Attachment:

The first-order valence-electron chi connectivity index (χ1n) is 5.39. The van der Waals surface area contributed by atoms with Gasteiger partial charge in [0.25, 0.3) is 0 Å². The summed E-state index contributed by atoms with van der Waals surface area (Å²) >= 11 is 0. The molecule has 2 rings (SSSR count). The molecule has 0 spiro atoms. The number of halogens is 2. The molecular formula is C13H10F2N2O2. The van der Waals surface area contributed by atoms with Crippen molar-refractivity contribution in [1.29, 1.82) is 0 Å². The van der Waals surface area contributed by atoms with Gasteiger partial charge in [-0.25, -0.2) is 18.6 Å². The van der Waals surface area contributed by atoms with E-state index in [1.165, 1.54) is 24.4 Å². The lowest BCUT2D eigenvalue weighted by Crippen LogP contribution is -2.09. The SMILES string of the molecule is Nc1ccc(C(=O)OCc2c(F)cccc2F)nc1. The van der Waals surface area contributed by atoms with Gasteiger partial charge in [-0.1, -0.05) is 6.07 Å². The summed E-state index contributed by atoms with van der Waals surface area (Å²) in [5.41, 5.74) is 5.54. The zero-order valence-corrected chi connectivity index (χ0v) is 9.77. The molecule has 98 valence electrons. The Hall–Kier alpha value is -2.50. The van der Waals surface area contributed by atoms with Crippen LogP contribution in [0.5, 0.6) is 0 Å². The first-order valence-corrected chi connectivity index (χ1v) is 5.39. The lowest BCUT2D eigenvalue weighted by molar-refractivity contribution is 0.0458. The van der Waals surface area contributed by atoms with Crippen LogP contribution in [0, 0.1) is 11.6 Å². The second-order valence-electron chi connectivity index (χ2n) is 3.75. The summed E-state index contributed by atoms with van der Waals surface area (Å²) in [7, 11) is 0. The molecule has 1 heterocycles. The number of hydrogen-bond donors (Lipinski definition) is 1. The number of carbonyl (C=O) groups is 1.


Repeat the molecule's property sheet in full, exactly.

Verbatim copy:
The first-order valence-electron chi connectivity index (χ1n) is 5.39. The van der Waals surface area contributed by atoms with Gasteiger partial charge in [0.25, 0.3) is 0 Å². The summed E-state index contributed by atoms with van der Waals surface area (Å²) >= 11 is 0. The molecule has 2 rings (SSSR count). The molecule has 0 spiro atoms. The number of halogens is 2. The molecular formula is C13H10F2N2O2. The van der Waals surface area contributed by atoms with Crippen molar-refractivity contribution in [1.29, 1.82) is 0 Å². The van der Waals surface area contributed by atoms with Gasteiger partial charge in [-0.25, -0.2) is 18.6 Å². The van der Waals surface area contributed by atoms with E-state index in [1.165, 1.54) is 24.4 Å². The lowest BCUT2D eigenvalue weighted by Crippen LogP contribution is -2.09. The SMILES string of the molecule is Nc1ccc(C(=O)OCc2c(F)cccc2F)nc1. The van der Waals surface area contributed by atoms with Gasteiger partial charge in [-0.1, -0.05) is 6.07 Å². The summed E-state index contributed by atoms with van der Waals surface area (Å²) in [5.41, 5.74) is 5.54. The zero-order valence-corrected chi connectivity index (χ0v) is 9.77. The molecule has 98 valence electrons. The Hall–Kier alpha value is -2.50. The van der Waals surface area contributed by atoms with Crippen LogP contribution in [0.5, 0.6) is 0 Å². The first-order valence-corrected chi connectivity index (χ1v) is 5.39. The lowest BCUT2D eigenvalue weighted by molar-refractivity contribution is 0.0458. The van der Waals surface area contributed by atoms with Crippen LogP contribution in [0, 0.1) is 11.6 Å². The second-order valence-electron chi connectivity index (χ2n) is 3.75. The summed E-state index contributed by atoms with van der Waals surface area (Å²) in [7, 11) is 0. The molecule has 1 heterocycles. The number of hydrogen-bond donors (Lipinski definition) is 1. The number of carbonyl (C=O) groups is 1.